The court has started the process, of course. In the recently completed term, a majority said technological advances in how quickly warrants may be obtained mean that in most cases police officers must obtain one before forcing a suspected drunk driver to take a blood test.
And, over a sharply worded dissent from Justice Antonin Scalia, the court went a long way toward endorsing DNA testing as the modern-day equivalent of fingerprinting. It approved of Maryland’s law that allows police to take DNA swabs at the time someone is arrested for — not convicted of — a major violent crime.
Now, amid a national debate over how much the government should be able to find out about the private activities of its citizens in the name of combating terrorism, the next issue seems teed up for Supreme Court review:
More than 85 percent of Americans carry one, and the devices provide authorities with more than just a vast record of a person’s travels and phone calls. Modern smartphones have a memory capacity equal to that of a typical home computer in 2004, capable of storing millions of pages of documents.
“That information is, by and large, of a highly personal nature: photographs, videos, written and audio messages (text, email and voicemail), contacts, calendar appointments, web search and browsing history, purchases and financial and medical records,” Judge Norman H. Stahl of the U.S. Court of Appeals for the 1st Circuit wrote recently. “It is the kind of information one would previously have stored in one’s home.”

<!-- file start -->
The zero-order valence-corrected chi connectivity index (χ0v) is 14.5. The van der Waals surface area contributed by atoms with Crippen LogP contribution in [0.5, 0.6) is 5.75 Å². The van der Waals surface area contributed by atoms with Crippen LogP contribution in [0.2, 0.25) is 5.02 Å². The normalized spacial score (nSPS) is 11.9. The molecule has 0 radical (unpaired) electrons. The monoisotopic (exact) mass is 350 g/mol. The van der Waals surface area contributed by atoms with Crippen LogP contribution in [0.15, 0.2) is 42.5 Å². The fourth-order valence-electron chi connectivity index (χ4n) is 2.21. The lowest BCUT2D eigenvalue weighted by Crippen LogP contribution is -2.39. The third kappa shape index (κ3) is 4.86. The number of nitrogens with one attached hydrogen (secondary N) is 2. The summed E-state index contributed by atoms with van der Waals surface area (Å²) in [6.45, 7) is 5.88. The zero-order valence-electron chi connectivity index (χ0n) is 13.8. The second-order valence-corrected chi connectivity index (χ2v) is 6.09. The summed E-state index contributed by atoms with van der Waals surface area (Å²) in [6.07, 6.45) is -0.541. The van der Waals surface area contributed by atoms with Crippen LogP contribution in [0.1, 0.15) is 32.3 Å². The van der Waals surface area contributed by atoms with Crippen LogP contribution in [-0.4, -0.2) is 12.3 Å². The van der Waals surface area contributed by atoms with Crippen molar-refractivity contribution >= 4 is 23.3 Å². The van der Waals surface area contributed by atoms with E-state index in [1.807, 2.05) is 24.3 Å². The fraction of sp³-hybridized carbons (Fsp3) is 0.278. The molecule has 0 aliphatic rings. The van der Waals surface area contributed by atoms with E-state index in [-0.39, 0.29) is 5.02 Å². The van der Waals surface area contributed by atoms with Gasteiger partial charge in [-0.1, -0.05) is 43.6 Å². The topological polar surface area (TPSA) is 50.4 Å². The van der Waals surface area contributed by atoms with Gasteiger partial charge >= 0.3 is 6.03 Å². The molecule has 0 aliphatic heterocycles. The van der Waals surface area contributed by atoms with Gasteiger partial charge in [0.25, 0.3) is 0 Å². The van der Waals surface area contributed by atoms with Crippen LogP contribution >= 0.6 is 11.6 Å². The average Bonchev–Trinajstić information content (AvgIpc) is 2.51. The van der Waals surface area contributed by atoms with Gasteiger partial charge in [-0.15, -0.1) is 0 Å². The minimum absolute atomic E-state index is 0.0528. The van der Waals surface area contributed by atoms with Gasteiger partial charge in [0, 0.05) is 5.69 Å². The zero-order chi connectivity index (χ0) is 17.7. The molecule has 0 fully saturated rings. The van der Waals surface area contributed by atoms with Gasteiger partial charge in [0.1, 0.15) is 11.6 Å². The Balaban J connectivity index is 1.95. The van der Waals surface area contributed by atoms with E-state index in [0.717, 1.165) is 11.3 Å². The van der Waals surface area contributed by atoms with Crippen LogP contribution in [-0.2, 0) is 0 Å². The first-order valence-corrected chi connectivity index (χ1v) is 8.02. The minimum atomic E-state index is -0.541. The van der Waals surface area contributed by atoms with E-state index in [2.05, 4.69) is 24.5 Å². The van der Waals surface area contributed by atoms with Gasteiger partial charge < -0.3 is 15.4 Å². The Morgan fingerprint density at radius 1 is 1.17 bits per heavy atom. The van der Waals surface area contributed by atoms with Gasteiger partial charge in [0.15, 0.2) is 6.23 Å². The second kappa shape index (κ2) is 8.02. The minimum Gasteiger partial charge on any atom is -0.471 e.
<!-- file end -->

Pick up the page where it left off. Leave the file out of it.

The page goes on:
Stahl wrote for the majority in a 2 to 1 decision that applied the Fourth Amendment to the search of a cellphone found on a man arrested for selling drugs. The amendment protects “the right of the people to be secure in their persons, houses, papers, and effects, against unreasonable searches and seizures.”
In most cases, a warrant is required. But the Supreme Court has said there are numerous exceptions to that general rule. In particular, in what courts refer to as “search incident to arrest,” a warrantless search is justified when officers are protecting themselves by looking for weapons or securing evidence that might be destroyed.
And justices in the past have been lenient about allowing searches of items found on a person who has been legally arrested.
But Stahl and fellow Judge Kermit V. Lipez disagreed with the government’s contention that a cellphone is “indistinguishable from other kinds of personal possessions, like a cigarette package, wallet, pager or address book, that fall within the search incident to arrest exception” approved by the Supreme Court.